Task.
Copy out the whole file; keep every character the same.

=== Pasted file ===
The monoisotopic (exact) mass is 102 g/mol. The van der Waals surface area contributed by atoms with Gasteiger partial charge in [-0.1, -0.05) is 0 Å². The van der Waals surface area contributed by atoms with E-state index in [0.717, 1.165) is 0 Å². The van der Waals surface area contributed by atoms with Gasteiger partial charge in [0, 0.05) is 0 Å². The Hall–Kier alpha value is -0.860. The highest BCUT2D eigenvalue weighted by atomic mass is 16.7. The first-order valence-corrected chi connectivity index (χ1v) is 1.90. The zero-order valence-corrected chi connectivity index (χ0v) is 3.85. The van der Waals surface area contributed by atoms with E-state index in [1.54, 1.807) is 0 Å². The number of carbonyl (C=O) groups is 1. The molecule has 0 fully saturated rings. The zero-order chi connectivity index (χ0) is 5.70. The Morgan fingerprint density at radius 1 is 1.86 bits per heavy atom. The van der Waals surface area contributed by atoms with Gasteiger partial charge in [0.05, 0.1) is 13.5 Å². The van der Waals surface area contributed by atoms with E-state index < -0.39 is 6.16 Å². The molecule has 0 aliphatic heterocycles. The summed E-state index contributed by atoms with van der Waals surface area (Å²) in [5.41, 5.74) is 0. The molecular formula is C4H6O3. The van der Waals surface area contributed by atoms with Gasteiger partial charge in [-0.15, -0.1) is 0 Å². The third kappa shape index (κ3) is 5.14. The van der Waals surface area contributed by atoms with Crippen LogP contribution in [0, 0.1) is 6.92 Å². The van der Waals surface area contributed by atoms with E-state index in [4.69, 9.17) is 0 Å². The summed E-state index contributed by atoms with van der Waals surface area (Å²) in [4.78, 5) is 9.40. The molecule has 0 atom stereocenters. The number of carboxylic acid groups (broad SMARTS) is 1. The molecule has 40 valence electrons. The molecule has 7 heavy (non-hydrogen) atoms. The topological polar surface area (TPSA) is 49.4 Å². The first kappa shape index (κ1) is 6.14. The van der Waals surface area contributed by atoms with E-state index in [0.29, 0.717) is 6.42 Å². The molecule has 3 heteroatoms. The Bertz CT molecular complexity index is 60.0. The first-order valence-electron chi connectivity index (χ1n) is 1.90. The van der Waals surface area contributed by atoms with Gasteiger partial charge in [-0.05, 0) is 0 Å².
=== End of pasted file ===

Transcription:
The monoisotopic (exact) mass is 102 g/mol. The van der Waals surface area contributed by atoms with Gasteiger partial charge in [-0.1, -0.05) is 0 Å². The van der Waals surface area contributed by atoms with E-state index in [0.717, 1.165) is 0 Å². The van der Waals surface area contributed by atoms with Gasteiger partial charge in [0, 0.05) is 0 Å². The Hall–Kier alpha value is -0.860. The highest BCUT2D eigenvalue weighted by atomic mass is 16.7. The first-order valence-corrected chi connectivity index (χ1v) is 1.90. The zero-order valence-corrected chi connectivity index (χ0v) is 3.85. The van der Waals surface area contributed by atoms with E-state index in [1.54, 1.807) is 0 Å². The number of carbonyl (C=O) groups is 1. The molecule has 0 fully saturated rings. The zero-order chi connectivity index (χ0) is 5.70. The Morgan fingerprint density at radius 1 is 1.86 bits per heavy atom. The van der Waals surface area contributed by atoms with Gasteiger partial charge in [0.05, 0.1) is 13.5 Å². The van der Waals surface area contributed by atoms with E-state index < -0.39 is 6.16 Å². The molecule has 0 aliphatic heterocycles. The summed E-state index contributed by atoms with van der Waals surface area (Å²) in [5.41, 5.74) is 0. The molecular formula is C4H6O3. The van der Waals surface area contributed by atoms with Gasteiger partial charge in [-0.15, -0.1) is 0 Å². The third kappa shape index (κ3) is 5.14. The van der Waals surface area contributed by atoms with Crippen LogP contribution in [0, 0.1) is 6.92 Å². The van der Waals surface area contributed by atoms with E-state index in [4.69, 9.17) is 0 Å². The summed E-state index contributed by atoms with van der Waals surface area (Å²) in [4.78, 5) is 9.40. The molecule has 0 atom stereocenters. The number of carboxylic acid groups (broad SMARTS) is 1. The molecule has 40 valence electrons. The molecule has 7 heavy (non-hydrogen) atoms. The topological polar surface area (TPSA) is 49.4 Å². The first kappa shape index (κ1) is 6.14. The van der Waals surface area contributed by atoms with E-state index in [0.29, 0.717) is 6.42 Å². The molecule has 3 heteroatoms. The Bertz CT molecular complexity index is 60.0. The first-order valence-electron chi connectivity index (χ1n) is 1.90. The van der Waals surface area contributed by atoms with Gasteiger partial charge in [-0.05, 0) is 0 Å².